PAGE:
) and cellular responses to both mysosin and troponin have been observed in autoimmune myocarditis (37
). In addition, auto-antibodies to both troponin and myosin may induce myocarditis (41
) and cardiac auto-antibodies may play a role in dilated cardiomyopathy which has led to initial clinical testing of Ig-adsorption therapy (42
Anti-inflammatory cytokines may have a protective effect following the inflammation that occurs after MI/R injury. It has been suggested that IL-10 inhibits inducible nitric oxide synthase (iNOS) activity after MI/R and consequently exerts cardioprotective effects (18
). Studies have also shown that TGF-β can attenuate myocardial injury induced by I/R, though we did not find increased TGF-β in our studies (43
). In animals nasally vaccinated with troponin, we found enhanced expression of the anti-inflammatory cytokine IL-10 and reduced expression of the pro-inflammatory cytokine IFN-γ in the ischemic region. It has recently been shown that IFN-γ parallels iNOS activity during the course of ischemia following reduction in the blood flow (8
). IL-10 is the mediator of the protection we observed following nasal vaccination with troponin. Furthermore, it has been shown that IL-10−/− mice have larger ischemic injury as compared with wild type animal following MI/R injury (44
). We have previously shown that IL-10-secreting CD4+ T cells induced by nasal MOG (35–55) reduce injury ischemic injury following stroke (15
). In addition, we observed a dramatic reduction of CD11b(+) cells (macrophage) in nasal MOG-treated animals. CD11b(+) cells may contribute to secondary infarct expansion by enhancing NO synthesis that may be reduced by IL-10 levels. IL-10 has also been shown to reduce inflammation in autoimmune animal models including experimental autoimmune encephalomyelitis (25
). IL-10 may deactivate macrophage-like cells and thus limit their involvement in a secondary inflammatory process. Moreover, IL-10 targets the interface between heart and periphery by preventing adhesion and extravasation of leukocytes. Finally, we have demonstrated that IL-10 protects cardiac myocytes from oxidative stress in vitro
, using a myocardial cell culture system.
Administration of antigen by the mucosal route is known to induce regulatory T cells (16
). We have found that Tr1 type Tregs that primarily act via IL-10 are induced by the nasal route and it appears that this is the type of regulatory T cell induced by nasal troponin. In a recent study in which we induced Tregs by nasal anti-CD3 to suppress models of lupus, we induced an IL-10-secreting CD4+ CD25- LAP+ regulatory T cell which also shared the properties of Tr1 cells. (45
) We did not observe an increase in Foxp3 expression in these cells.
Given our finding that IL-10 is responsible for the effect observed, it is theoretically possible that intravenous infusion of IL-10 post-infarction might have a beneficial effect. However, large amounts of systemic IL-10 may be required for IL-10 to be active in the heart and there may be systemic side-effects. CD4+ T cells from nasal troponin-treated mice secrete IL-10 when they encounter troponin in the myocardium. Thus, it is targeted local delivery of IL-10. As discussed above, because regulatory T cells are triggered in an antigen-specific fashion but suppress in an antigen-non-specific fashion, they mediate bystander suppression when they encounter the nasal autoantigen at the target organ (16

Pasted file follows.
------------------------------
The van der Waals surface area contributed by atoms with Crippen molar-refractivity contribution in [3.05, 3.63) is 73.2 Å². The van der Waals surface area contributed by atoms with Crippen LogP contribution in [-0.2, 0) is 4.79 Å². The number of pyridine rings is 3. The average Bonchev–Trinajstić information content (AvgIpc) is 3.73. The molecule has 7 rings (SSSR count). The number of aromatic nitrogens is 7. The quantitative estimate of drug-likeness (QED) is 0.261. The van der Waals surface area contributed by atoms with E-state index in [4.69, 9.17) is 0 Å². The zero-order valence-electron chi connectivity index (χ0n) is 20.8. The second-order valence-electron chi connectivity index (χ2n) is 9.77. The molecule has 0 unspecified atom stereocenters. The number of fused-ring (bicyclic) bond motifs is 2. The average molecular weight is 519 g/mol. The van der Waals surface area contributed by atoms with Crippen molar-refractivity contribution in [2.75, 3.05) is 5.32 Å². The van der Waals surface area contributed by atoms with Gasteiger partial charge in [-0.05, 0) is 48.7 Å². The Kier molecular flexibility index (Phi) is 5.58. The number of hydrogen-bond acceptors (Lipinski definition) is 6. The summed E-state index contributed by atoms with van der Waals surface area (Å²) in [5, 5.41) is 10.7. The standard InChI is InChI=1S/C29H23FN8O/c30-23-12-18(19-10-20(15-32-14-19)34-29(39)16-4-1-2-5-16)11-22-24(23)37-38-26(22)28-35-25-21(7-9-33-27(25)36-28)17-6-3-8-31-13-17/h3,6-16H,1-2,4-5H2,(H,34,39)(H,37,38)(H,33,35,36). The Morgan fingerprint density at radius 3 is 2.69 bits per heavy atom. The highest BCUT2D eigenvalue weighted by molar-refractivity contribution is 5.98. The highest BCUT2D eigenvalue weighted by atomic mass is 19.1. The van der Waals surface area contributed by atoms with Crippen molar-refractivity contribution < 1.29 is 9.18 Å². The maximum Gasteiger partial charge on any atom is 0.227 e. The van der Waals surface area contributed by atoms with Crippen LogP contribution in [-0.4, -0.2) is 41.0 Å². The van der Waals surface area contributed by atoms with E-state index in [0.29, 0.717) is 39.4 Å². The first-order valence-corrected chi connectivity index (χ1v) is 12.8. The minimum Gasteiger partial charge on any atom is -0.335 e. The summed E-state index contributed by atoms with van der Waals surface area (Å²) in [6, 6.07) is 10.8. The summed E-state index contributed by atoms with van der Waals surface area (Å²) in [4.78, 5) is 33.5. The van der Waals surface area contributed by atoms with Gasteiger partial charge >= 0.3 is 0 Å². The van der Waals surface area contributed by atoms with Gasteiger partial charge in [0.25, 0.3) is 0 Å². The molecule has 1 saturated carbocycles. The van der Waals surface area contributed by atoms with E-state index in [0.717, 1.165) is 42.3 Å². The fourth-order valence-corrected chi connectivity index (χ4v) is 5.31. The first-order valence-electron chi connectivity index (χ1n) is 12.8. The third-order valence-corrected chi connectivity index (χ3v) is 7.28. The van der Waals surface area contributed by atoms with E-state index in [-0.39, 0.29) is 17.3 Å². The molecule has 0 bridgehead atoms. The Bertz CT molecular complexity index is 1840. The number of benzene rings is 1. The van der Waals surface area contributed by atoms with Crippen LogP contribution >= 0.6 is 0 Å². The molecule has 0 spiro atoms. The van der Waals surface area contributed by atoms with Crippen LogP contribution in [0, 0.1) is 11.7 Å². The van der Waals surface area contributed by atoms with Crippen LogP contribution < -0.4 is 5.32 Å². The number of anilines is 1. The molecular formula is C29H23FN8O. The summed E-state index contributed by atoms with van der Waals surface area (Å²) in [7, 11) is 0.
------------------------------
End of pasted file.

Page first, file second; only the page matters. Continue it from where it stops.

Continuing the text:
). Nasal troponin also has the advantage that it could be given prophylactically to patients at risk for cardiac damage. Whether intravenous IL-10 would be a better therapeutic agent than nasal troponin given immediately after myocardial damage both in terms of efficacy and toxicity is not known.
We were surprised to find that nasal immunization with troponin 1 h after MI/R could lead to an effective immune response within a 24-h time period. Nonetheless, we found immune responses in the spleen to troponin 24 h after injury as measured by proliferation. Moreover, both in human and mouse, there is detectable level of troponin in the blood (36
) and since we found endogenous troponin-specific CD4+ T cells in naive animal, we believe this explain the protective effect of nasal immunization with troponin 1 h after MI/R. Consistent with this, we found immune changes as measured by RT–PCR both in the spleen and in the heart 24 h after MI/R injury and these changes were modulated by nasal troponin. Furthermore, this modulatory effect was lost in IL-10-deficient mice, clearly showing the role of IL-10 in the immunologic effects seen at 24 h and is supported by transfer of protection that is also dependent on IL-10. We believe that these findings suggest that there may be underlying endogenous reactivity to troponin that is being boosted both by myocardial damage and by nasal troponin even though we did not find measurable proliferative responses to troponin in naive animals.
In line with our results, other anti-inflammatory approaches are being investigated for cardioprotection in acute myocardial infarction. It has been shown that activation of macrophages by complement can exacerbate cardiac injury following ischemic insult. C-reactive protein (CRP) enhances heart failure by activation of complement and increasing myocardial and infarct size (46
), and administration of CRP inhibitors reduces heart infarct size and improves cardiac function (46
Our results not only demonstrate the presence of a cellular immune response to troponin in response to damage after MI/R injury but they also have clear clinical implications. First, our results suggest prophylactic treatment with nasal troponin may be of benefit to those at a risk for ischemic cardiac injury including subjects undergoing cardiac bypass surgery or coronary angioplasty. Nasal troponin treatment significantly improved heart function after MI/R injury, and this effect remained significant up to 6 weeks following heart ischemia. Second, we have shown that nasal vaccination 1 h following MI/R can significantly reduce ischemic damage, making this approach clinical applicable for patients in the immediate period following myocardial infarction. Thus, nasal vaccination with troponin is a novel therapeutic intervention for treatment of cardiac ischemia both in those in risk and in the period immediately following cardiac injury.